Just Read: Temporal Trends in Gender-Affirming Surgery Among Transgender Patients, Insights from Study Authors, Evidence that Providing Medical care is more Cost-effective than Denying It

This paper, published in JAMA Surgery last week, provides important evidence of the value of providing medically-necessary care to people who are trasngender or gender nonconforming.

The primary importance of this paper is

This is the first study to our knowledge that broadly evaluates national temporal trends in gender-affirming surgery for transgender patients in the United States.Citation: Canner JK, Harfouch O, Kodadek LM, Pelaez D, Coon D, Offodile AC, et al. Temporal Trends in Gender-Affirming Surgery Among Transgender Patients in the United States. JAMA Surg [Internet]. 2018 Feb 28; Available from: http://archsurg.jamanetwork.com/article.aspx?doi=10.1001/jamasurg.2017.6231

The significant number of inpatient admissions for mental health

The importance to physicians and the people we serve is the above plus the data in Table 1: “Characteristics of Patients Who Have a Diagnosis Code for Transsexualism or Gender Identity Disorder in the National Inpatient Sample”

Of the 37,827 inpatient encounters in the sample, 14,128, or 40.5 % are for Mental Health. This dwarfs the number for actual treatment-related reasons, such as gender affirming surgery. Additionally:

  • 1038 (3 %) for substance abuse
  • 871 (2.5 %) for HIV
  • 1262 (3.6%) for Poison/Suicide

These 17,299 inpatient admissions could very well be preventable with appropriate science-based medical care. It’s been established that

Spending more time and money on denying care rather than providing it

As the heading says, this is what I have observed over the past 6 years in conversations with physicians and other health professionals. This approach is unnecessary, wasteful, and affects everyone in the health system and society.

My communication with one of the study authors

I thank the authors for providing data that demonstrates the impact, and also for being available to me with questions. I contacted study author Brandyn D. Lau, MPH, CPH,
Assistant Professor of Radiology and Radiological Science & Health Sciences Informatics (@LauzeeTweet), who was kind enough to provide this helpful background to the team’s work:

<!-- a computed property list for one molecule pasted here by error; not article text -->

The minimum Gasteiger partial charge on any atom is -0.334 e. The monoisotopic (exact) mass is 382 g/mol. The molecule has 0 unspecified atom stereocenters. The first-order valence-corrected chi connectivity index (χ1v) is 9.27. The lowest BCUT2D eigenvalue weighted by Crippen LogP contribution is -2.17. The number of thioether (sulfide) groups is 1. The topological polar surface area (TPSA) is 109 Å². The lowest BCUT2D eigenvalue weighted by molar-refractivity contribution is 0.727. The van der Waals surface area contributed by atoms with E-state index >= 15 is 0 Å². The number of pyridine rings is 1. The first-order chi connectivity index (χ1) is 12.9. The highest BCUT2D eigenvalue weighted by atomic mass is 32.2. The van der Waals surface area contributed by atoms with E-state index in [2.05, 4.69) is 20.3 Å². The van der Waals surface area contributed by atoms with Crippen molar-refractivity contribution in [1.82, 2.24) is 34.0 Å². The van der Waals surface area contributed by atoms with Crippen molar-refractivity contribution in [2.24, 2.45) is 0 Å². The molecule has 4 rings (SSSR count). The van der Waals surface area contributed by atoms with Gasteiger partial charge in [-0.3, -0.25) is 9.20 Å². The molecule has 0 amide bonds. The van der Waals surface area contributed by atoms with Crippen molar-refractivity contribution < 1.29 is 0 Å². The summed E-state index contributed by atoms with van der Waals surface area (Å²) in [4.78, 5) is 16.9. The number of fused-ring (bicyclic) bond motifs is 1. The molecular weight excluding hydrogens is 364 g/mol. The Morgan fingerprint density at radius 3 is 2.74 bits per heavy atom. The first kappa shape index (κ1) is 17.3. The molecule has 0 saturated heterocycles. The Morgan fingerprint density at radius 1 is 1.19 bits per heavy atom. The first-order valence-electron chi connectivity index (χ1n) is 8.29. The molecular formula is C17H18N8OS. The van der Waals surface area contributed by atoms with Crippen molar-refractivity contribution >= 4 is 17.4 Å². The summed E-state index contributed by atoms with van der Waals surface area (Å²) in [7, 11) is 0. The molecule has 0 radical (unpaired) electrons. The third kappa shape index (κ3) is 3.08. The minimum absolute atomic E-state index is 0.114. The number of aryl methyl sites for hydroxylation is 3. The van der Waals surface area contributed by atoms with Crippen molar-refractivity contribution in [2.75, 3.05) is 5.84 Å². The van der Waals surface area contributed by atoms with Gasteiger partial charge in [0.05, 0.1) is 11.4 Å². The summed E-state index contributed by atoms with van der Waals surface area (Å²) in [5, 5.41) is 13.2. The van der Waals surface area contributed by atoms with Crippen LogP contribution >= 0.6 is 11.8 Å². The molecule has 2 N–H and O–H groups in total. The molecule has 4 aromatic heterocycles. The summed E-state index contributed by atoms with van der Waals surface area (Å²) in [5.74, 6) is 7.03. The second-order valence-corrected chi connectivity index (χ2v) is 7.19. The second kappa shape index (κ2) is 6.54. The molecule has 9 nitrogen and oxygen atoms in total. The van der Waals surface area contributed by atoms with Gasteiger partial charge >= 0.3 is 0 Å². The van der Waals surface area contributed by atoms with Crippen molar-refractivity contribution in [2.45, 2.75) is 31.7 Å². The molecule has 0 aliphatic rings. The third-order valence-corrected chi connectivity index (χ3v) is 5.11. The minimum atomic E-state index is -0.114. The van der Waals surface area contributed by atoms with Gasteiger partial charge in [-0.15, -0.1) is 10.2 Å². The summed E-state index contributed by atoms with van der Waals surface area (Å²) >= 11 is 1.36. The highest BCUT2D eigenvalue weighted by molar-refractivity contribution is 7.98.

Thank you so much for your kind words and for highlighting this work! We were very excited by these findings, but also recognize that there’s a real need to do a better job of collecting information to more fully assess the health needs of the communities and identify specific opportunities to improve the quality of care we provide.

In healthcare to date, we have largely missed the opportunity assess and improve care for sexual and gender minority patients because we don’t routinely collect information about sexual orientation and gender identity. In the current study, we used diagnosis codes (i.e. gender identity disorder and/or transsexualism) to identify the population, which is unfortunate that we would have to use a surrogate indicator and potentially giving the wrong impression that we endorse pathologizing gender identity. Clearly there will be no diagnosis code to identify a patient’s sexual orientation and, as a gay man and as a quality improvement researcher, I wish that sexual orientation (in addition to gender identity) would be routinely collected so that we can explore broadly differences in care among sexual and gender minority patients. My hope is that this study calls on the health care community to do a better job of collecting all demographics, including gender identity and sexual orientation, to comprehensively assess the current state of care and identify opportunities to improve care quality for patients moving forward.

To your question, the biggest challenge with using this type of cross sectional data is that we have no idea what transition-related care, if any, patients were getting other than patients who were admitted for gender-affirming surgery. The dataset does not include any information about medication (e.g. hormones) and does not include reliable information about history of gender-affirming surgical procedures. I completely agree that the 40% of admissions being associated with mental health is a call to ensure that we are providing high-quality comprehensive care, including transition-related care, for trans patients. That being said, inclusion in this dataset required that a provider actively document GID or TS as a diagnosis during the visit, so the numbers that we see likely underrepresent the truth. I am absolutely excited that headway has been made to improve access to transition-related care. We owe it to the patients, to the communities to do a better job of collecting more robust data about processes, clinical outcomes, and patient-reported outcomes to identify specific opportunities to improve care and to measure our performance in healthcare settings to hold ourselves accountable for providing the highest quality patient-centered care.Personal email communication

And this

I completely agree, and am optimistic and excited for the next study (or next 10 studies) to hopefully show shifts in trans patients from getting inpatient mental health care to getting primary care and medically necessary transition-related care.Personal email communication

This visual shows what this means:

I completely agree with Brandyn, I am also glass 3/4 full, the future = all genders respected and represented, and this century is my favorite one so far 🙂 .

Citation: Canner JK, Harfouch O, Kodadek LM, Pelaez D, Coon D, Offodile AC, et al. Temporal Trends in Gender-Affirming Surgery Among Transgender Patients in the United States. JAMA Surg [Internet]. 2018 Feb 28; Available from: http://archsurg.jamanetwork.com/article.aspx?doi=10.1001/jamasurg.2017.6231

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Ted Eytan, MD